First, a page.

home1.gif (8619 bytes)

The Wild, Wild World of Creationism

Frank R. Zindler


The cast of characters I have just discussed is only a handful of the creationist leaders who have won the war for the public schools and for the hearts and minds of our fellow Americans. An exaggeration, you say? Consider these statistics collected by my friend Michael Zimmerman, now associate dean of Oberlin College.

A majority (52.7 percent) of school board presidents in Ohio believe that "creation science" should be favorably taught in public schools. That was school board presidents. Only 49.7 percent of them accept the theory of evolution as being corrected.

Almost half (48.4 percent) of the members of the Ohio legislature feel that creationism should be taught -- of course, "impartially" -- in public schools, and almost a third (30.2 percent) of the members of the U.S. Congress think so. About two-thirds of Ohio legislators believe that Adam and Eve were real, and more than one-fourth of the members of Congress think so too. 

What of high school biology teachers? Twenty-five percent of those in Ohio (public and private combined) think creationism should be presented favorably in biology classes. Fifteen percent of high school biology classes in Ohio actually do this. At least eighteen public school teachers present creationism in a favorable light, and I have just received a complaint from an OSU student that his instructor in physical anthropology has declared that creationism is just as valid as evolutionary science in explaining the origin of humans.

Since the public schools have been lost as a source of information about evolution, what about the press -- the freedom of which we Atheists defend so vigorously? Dr. Zimmerman has surveyed the top news executive at each of the 1,563 daily newspapers in the United States. Only 51 percent of the editors disagreed strongly with the statement "dinosaurs and humans lived contemporaneously." Only 57 percent disagreed strongly with the statement "Every word in the Bible is true." Although 16 percent of the editors think that "creation science" has a valid scientific foundation, approximately one-fourth of them indicate that they personally accept the premises of "creation science."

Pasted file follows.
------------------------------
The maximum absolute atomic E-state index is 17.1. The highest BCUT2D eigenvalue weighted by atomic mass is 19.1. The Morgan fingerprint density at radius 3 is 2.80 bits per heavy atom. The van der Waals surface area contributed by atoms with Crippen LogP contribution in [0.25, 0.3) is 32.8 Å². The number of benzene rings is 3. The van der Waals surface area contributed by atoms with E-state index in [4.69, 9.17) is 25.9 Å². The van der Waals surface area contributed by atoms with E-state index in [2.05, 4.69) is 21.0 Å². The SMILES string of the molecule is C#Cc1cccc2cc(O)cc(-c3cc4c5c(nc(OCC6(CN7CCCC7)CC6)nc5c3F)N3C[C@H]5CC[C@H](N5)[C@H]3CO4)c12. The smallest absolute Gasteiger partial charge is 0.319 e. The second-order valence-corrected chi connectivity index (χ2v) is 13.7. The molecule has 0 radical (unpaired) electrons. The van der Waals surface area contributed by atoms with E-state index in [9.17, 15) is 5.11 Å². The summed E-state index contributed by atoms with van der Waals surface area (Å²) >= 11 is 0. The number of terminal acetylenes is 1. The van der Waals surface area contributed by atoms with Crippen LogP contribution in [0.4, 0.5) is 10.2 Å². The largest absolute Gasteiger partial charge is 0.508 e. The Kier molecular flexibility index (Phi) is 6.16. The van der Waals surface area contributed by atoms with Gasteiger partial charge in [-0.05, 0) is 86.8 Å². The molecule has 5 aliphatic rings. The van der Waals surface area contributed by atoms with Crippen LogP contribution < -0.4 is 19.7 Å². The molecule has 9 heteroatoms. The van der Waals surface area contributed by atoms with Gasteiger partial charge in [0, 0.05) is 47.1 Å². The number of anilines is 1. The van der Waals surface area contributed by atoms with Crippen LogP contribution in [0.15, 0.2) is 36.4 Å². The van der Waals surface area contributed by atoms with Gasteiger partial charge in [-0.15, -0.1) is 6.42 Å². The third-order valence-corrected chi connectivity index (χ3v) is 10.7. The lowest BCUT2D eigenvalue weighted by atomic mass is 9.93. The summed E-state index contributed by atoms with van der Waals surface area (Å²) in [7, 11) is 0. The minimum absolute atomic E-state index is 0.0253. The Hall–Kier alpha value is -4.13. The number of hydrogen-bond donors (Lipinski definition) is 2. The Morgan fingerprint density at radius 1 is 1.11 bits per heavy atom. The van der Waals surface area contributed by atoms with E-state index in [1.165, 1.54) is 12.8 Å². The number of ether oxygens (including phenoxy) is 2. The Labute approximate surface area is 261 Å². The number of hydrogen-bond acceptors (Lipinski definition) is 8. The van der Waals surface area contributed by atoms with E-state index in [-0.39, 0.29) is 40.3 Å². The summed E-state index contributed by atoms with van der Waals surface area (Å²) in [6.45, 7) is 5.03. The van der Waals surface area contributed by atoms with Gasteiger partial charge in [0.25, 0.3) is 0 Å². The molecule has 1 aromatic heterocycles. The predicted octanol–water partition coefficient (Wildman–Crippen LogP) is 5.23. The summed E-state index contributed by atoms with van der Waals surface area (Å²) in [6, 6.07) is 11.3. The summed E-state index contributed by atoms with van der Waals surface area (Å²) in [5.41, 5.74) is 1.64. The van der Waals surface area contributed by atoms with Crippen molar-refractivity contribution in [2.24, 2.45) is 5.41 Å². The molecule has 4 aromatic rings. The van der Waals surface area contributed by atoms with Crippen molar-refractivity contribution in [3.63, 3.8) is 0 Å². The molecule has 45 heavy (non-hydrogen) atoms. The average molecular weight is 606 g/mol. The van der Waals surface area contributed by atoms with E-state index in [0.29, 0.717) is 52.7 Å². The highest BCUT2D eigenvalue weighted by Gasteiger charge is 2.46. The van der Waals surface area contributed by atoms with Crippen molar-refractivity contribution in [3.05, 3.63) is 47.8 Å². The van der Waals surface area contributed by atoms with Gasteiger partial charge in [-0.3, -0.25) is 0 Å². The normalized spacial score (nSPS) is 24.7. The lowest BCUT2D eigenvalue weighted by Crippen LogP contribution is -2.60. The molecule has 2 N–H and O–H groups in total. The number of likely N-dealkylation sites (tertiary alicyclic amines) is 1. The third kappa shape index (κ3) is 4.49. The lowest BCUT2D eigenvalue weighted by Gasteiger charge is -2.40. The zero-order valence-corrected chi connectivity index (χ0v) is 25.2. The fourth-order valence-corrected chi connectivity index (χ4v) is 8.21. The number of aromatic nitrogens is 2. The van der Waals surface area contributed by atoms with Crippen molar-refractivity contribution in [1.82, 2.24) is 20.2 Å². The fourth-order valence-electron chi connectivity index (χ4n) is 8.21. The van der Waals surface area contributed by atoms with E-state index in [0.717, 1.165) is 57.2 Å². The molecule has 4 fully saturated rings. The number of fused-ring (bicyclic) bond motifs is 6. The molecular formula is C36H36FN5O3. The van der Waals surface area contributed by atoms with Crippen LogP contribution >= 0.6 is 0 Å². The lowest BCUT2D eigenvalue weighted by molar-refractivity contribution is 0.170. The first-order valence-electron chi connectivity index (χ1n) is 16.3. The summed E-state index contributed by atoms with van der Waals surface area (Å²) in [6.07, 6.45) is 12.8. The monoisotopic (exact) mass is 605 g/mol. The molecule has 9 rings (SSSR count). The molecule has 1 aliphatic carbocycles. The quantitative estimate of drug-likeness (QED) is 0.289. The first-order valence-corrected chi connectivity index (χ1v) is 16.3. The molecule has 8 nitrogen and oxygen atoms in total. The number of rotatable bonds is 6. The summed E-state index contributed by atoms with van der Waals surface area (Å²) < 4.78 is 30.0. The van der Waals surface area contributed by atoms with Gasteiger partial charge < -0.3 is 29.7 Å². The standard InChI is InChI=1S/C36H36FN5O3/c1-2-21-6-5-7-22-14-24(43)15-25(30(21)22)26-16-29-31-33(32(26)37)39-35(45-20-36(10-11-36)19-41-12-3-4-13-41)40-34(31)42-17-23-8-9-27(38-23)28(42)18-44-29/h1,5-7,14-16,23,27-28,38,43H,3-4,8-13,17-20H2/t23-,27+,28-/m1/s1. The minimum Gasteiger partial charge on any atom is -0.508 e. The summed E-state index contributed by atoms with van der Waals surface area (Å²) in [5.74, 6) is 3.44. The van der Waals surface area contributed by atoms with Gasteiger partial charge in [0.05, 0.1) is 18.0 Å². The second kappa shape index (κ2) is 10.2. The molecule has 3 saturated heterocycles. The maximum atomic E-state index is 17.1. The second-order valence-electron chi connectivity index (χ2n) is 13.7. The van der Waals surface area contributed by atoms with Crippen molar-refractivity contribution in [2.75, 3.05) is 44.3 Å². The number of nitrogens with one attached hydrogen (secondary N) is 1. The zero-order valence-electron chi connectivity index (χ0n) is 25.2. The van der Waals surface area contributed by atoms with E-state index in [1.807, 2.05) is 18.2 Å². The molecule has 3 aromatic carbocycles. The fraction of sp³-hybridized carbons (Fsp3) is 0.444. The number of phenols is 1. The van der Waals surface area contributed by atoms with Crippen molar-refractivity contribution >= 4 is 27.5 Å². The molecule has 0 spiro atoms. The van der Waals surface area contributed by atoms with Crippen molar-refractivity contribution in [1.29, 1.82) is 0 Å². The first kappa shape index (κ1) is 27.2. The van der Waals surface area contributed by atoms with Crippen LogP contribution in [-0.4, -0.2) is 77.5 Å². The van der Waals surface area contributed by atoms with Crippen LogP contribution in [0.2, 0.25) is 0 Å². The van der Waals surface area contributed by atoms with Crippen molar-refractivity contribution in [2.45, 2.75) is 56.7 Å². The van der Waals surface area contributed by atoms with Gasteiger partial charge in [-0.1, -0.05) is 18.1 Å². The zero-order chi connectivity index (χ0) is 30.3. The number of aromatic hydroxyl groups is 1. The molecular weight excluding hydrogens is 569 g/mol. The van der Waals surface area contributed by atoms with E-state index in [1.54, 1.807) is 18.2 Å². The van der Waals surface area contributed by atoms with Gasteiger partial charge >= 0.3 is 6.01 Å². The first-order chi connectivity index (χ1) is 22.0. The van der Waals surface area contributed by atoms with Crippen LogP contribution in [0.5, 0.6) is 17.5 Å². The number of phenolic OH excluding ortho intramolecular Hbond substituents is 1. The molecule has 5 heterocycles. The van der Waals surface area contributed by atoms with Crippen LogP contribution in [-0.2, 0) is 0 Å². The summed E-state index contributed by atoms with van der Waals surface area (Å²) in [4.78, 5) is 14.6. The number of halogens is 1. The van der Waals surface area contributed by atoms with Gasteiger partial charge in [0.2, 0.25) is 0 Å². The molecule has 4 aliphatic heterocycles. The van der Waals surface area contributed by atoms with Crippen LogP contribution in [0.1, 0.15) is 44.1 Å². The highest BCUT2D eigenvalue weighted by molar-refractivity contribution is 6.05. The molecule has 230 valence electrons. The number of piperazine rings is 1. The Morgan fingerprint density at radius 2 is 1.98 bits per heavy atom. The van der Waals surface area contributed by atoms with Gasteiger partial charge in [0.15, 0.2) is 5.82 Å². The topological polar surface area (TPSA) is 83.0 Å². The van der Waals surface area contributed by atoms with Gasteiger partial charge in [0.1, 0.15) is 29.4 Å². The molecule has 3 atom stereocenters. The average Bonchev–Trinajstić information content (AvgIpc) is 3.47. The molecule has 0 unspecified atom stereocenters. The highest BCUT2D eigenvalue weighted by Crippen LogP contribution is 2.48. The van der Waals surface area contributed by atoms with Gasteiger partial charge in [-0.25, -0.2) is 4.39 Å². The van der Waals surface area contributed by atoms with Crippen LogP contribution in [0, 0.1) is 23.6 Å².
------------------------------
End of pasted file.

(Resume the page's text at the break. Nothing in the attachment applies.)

And don't forget: 30 percent of American high school seniors don't know that the Sun appears to rise in the east and set in the west in the U.S.A. The number that knows what things look like in Europe, of course, is presumably less: not many know where Europe is, let alone how the Sun appears to move at that location!

Truly, a new age is dawning. A very old new age is dawning. We are completing the twentieth century and are about to embark upon the eighth. 


  1. Henry M. Morris, The Remarkable Birth of Planet Earth (San Diego, CA: Creation Life Publishers, 1972 and 1978), pp. 61-62.

  2. Morris, Remarkable Birth, p. 63. 

  3. Morris, Remarkable Birth, p. 66. 

  4. Morris, Remarkable Birth, p. 67. 

  5. Morris, Remarkable Birth, p. 67. 

  6. Aryeh Carmell and Cyril Domb, eds. Challenge: Torah Views On Science and Its Problems, 2nd rev. ed. (New York Feldheim Publishers, 1976 and 1988), p. 168. 

  7. Carmell and Domb, Challenge p. 167. 

  8. Carmell and Domb, Challenge, p. 168. 

  9. Carmell and Domb, Challenge, p. 168. 

  10. .  Violet M Cummings, Has Anybody Really Seen Noah's Ark? An Affirmative Definitive Report (San Diego, CA: Creation Life Publishers, 1982), p. 172. 

  11. .  Cummings, Noah's Ark, p. 174. 

  12. . Cummings, Noah's Ark, p. 175. 

  13. . Cummings, Noah's Ark, p. 176. 

  14. . Cummings, Noah's Ark, p. 176. 

  15. . Cummings, Noah's Ark, p. 182. 

  16. . Ronnie Hastings, personal communication. Some of this material later was published in Creation/Evolution, issue 17, vol. 6, no. 1 pp 25-6. 

  17. . Michael Zimmerman, "The Evolution Creation Controversy: Opinions of Ohio School Board Presidents," Science Education, vol. 75, no. 2 (1991), pp. 201-214.  

  18. . Michael Zimmerman "A Survey of Pseudoscientific Sentiments of Elected Officials: A Comparison of Federal and State Legislators," Creation/Evolution, issue 29 (Winter 1991-1992), pp. 26-45. 

  19. . Michael Zimmerman, "The Evolution Creation Controversy: Opinions of Ohio High School Biology Teachers," Ohio Journal of Science, vol. 87, no. 4 (1987), pp. 115- 125. 

  20. . Michael Zimmerman, "Newspaper Editors and the Creation-Evolution Controversy, Skeptical Inquirer, vol. 14, no. 2 (Winter 1990), pp. 182-195. 

home1.gif (8619 bytes)